Research Article: Adherence to hypertension medication: Quantitative and qualitative investigations in a rural Northern Vietnamese community

Date Published: February 1, 2017

Publisher: Public Library of Science

Author(s): Thi-Phuong-Lan Nguyen, Catharina C. M. Schuiling-Veninga, Thi Bach Yen Nguyen, Thu-Hang Vu, E. Pamela Wright, Maarten J. Postma, Nanette H Bishopric.

http://doi.org/10.1371/journal.pone.0171203

Abstract

The purposes of this study were to assess the adherence to medication of hypertensive patients visiting community health stations in a rural area in Vietnam, to examine the relationship between levels of adherence and cardiovascular risk among hypertensive patients and to further understand factors influencing adherence.

This study is part of a prospective one-year study conducted on hypertension management in a population aged 35 to 64 years. Data on age, sex, blood pressure and blood test results were collected at baseline. Cardiovascular risk was based on the Cardiovascular Risk Prediction Model for populations in Asia. To calculate medication adherence, the number of days the drug was taken was divided by the number of days since the first day of the prescription. A threshold of 80% was applied to differentiate between adherence and non-adherence. In-depth interviews were conducted among 18 subjects, including subjects classified as adherent and as non-adherent.

Among 315 patients analyzed, 49.8% of the patients were adherent. Qualitative investigation revealed discrepancies in classification of adherence and non-adherence based on quantitative analysis and interviews. No significant difference in medication compliance between two cardiovascular disease risk groups (<10% vs. >10% risk) was found, also not after controlling for age, sex, and ethnicity (adjusted odds ratio at 1.068; 95% CI: 0.614 to 1.857). The odds of medication adherence in females was 1.531 times higher than in males but the difference was not statistically significant (95% CI: 0.957 to 2.448). Each one-year increase in age resulted in patients being 1.036 times more likely to be compliant (95% CI: 1.002 to 1.072). Awareness of complications related to hypertension was given as the main reason for adherence to therapy.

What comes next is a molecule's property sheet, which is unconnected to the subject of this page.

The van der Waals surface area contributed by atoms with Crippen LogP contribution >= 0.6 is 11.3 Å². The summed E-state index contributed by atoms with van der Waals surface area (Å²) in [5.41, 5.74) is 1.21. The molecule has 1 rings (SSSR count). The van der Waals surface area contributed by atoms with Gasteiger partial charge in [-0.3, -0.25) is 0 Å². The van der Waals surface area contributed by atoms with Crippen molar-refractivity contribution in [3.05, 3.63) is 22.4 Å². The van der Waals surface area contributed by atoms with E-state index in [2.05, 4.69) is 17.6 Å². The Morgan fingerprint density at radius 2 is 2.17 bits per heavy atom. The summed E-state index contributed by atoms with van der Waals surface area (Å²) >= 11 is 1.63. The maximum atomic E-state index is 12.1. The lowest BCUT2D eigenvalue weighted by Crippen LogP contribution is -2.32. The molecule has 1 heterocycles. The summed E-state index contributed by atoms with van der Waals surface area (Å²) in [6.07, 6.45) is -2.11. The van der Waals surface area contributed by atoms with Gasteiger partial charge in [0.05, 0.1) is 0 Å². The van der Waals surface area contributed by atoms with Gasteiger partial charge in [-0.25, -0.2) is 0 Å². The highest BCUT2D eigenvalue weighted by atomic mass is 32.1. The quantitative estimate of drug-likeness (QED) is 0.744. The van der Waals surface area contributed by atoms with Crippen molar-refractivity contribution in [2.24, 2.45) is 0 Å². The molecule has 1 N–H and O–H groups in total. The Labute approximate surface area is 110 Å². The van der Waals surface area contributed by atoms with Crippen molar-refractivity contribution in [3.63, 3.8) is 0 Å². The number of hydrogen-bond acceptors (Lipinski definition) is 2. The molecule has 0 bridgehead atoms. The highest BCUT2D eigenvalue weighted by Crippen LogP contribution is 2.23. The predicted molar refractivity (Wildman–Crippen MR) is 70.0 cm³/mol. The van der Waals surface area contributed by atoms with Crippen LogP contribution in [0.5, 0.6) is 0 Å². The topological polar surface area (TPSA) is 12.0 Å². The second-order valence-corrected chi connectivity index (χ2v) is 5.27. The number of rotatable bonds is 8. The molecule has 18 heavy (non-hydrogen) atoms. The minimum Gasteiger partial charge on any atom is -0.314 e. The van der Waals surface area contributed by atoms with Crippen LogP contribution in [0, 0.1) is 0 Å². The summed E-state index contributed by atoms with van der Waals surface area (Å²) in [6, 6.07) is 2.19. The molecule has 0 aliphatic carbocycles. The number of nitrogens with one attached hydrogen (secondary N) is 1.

Medication adherence rate was relatively low among hypertensive subjects. The data suggest that rather than risk profile, the factor of age should be considered for guiding the choice on who to target for improving medication adherence.

Partial Text

Many studies have suggested that a high level of adherence to antihypertensive drug treatment is related to better blood pressure (BP) control and a reduced risk of cardiovascular disease (CVD) [1–15]. The scarce studies available so far suggest that adherence to antihypertensive medication is often relatively low. A meta-analysis on data of 376,162 American patients showed an adherence to medication for preventing cardiovascular disease of only 57% [16]. Similarly, a study conducted in Italy showed that approximately 60% of the patients had a good-to-excellent adherence to antihypertensive medication [2], whereas in Poland only 26% of the cardiovascular patients used their drugs as prescribed [17]. Many Asian studies mimic this same trend of low medication adherence; the percentage of patients showing good adherence was 53% in Malaysia [8], 65% among Chinese populations [18], 55% in Korea [19] and 66% in Vietnam [20].

The results of our quantitative study showed that only 50% of the hypertensive patients managed at CHS in Vietnam were adherent to their medication, when we applied the 80% cut-off point for pill-days covered. There was no significant difference in adherence between patients with a high or low risk for CVD. However, adherence seemed to be influenced by age, as older patients used their medication more often in accordance with the doctor’s advice.

Medication adherence was relatively low among hypertensive subjects in Vietnam but similar to that in many other countries. CVD risk at baseline survey did not significantly differentiate adherent from non-adherent subjects. Yet, significant differences in adherence were found for age. This may suggest that rather than risk profile, age should be considered for guiding the choice on who to target for improving medication adherence. Our qualitative study enabled further detailing of factors influencing adherence and indicated that the quantitative results should be interpreted with caution.

 

Source:

http://doi.org/10.1371/journal.pone.0171203

 

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